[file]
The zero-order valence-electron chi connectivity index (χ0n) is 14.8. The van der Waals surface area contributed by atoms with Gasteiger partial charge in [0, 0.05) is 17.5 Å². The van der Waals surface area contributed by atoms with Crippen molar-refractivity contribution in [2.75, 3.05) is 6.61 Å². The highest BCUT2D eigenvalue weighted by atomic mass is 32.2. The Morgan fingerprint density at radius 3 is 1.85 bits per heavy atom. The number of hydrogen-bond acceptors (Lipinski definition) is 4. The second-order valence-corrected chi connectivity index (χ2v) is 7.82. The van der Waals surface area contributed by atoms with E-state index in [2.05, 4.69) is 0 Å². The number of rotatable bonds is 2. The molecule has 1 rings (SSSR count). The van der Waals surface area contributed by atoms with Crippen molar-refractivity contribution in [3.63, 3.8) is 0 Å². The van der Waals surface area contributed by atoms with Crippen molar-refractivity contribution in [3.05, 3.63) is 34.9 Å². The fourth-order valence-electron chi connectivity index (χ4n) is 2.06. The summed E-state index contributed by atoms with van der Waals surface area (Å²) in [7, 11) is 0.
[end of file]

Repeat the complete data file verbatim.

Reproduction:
The zero-order valence-electron chi connectivity index (χ0n) is 14.8. The van der Waals surface area contributed by atoms with Gasteiger partial charge in [0, 0.05) is 17.5 Å². The van der Waals surface area contributed by atoms with Crippen molar-refractivity contribution in [2.75, 3.05) is 6.61 Å². The highest BCUT2D eigenvalue weighted by atomic mass is 32.2. The Morgan fingerprint density at radius 3 is 1.85 bits per heavy atom. The number of hydrogen-bond acceptors (Lipinski definition) is 4. The second-order valence-corrected chi connectivity index (χ2v) is 7.82. The van der Waals surface area contributed by atoms with E-state index in [2.05, 4.69) is 0 Å². The number of rotatable bonds is 2. The molecule has 1 rings (SSSR count). The van der Waals surface area contributed by atoms with Crippen molar-refractivity contribution in [3.63, 3.8) is 0 Å². The van der Waals surface area contributed by atoms with Crippen molar-refractivity contribution in [3.05, 3.63) is 34.9 Å². The fourth-order valence-electron chi connectivity index (χ4n) is 2.06. The summed E-state index contributed by atoms with van der Waals surface area (Å²) in [7, 11) is 0.